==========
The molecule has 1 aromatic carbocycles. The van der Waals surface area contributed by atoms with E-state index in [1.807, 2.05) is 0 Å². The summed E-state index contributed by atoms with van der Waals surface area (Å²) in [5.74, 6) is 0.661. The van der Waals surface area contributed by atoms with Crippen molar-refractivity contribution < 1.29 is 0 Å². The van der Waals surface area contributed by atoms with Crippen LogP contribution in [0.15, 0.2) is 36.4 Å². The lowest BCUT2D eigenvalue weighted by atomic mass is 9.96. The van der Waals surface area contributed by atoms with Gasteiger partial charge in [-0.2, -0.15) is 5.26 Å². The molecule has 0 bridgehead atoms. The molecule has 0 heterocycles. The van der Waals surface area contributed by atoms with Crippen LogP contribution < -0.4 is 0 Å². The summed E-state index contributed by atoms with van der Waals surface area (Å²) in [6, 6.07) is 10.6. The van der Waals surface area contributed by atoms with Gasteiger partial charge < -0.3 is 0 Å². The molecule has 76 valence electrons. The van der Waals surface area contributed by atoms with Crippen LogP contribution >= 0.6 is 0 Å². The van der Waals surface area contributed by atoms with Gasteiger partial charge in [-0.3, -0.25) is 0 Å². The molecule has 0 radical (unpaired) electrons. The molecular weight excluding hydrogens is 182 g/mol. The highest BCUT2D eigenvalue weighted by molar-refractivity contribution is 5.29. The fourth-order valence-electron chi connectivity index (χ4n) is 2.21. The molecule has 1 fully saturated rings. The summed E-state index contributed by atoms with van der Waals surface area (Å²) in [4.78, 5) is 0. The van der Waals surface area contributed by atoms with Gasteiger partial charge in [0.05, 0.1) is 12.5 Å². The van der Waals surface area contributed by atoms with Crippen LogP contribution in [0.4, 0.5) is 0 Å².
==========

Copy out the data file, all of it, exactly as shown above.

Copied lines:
The molecule has 1 aromatic carbocycles. The van der Waals surface area contributed by atoms with E-state index in [1.807, 2.05) is 0 Å². The summed E-state index contributed by atoms with van der Waals surface area (Å²) in [5.74, 6) is 0.661. The van der Waals surface area contributed by atoms with Crippen molar-refractivity contribution < 1.29 is 0 Å². The van der Waals surface area contributed by atoms with Crippen LogP contribution in [0.15, 0.2) is 36.4 Å². The lowest BCUT2D eigenvalue weighted by atomic mass is 9.96. The van der Waals surface area contributed by atoms with Gasteiger partial charge in [-0.2, -0.15) is 5.26 Å². The molecule has 0 bridgehead atoms. The molecule has 0 heterocycles. The van der Waals surface area contributed by atoms with Crippen LogP contribution < -0.4 is 0 Å². The summed E-state index contributed by atoms with van der Waals surface area (Å²) in [6, 6.07) is 10.6. The van der Waals surface area contributed by atoms with Gasteiger partial charge < -0.3 is 0 Å². The molecule has 76 valence electrons. The van der Waals surface area contributed by atoms with Crippen LogP contribution >= 0.6 is 0 Å². The van der Waals surface area contributed by atoms with Gasteiger partial charge in [-0.3, -0.25) is 0 Å². The molecule has 0 radical (unpaired) electrons. The molecular weight excluding hydrogens is 182 g/mol. The highest BCUT2D eigenvalue weighted by molar-refractivity contribution is 5.29. The fourth-order valence-electron chi connectivity index (χ4n) is 2.21. The molecule has 1 fully saturated rings. The summed E-state index contributed by atoms with van der Waals surface area (Å²) in [4.78, 5) is 0. The van der Waals surface area contributed by atoms with Gasteiger partial charge in [0.05, 0.1) is 12.5 Å². The van der Waals surface area contributed by atoms with Crippen LogP contribution in [0.4, 0.5) is 0 Å².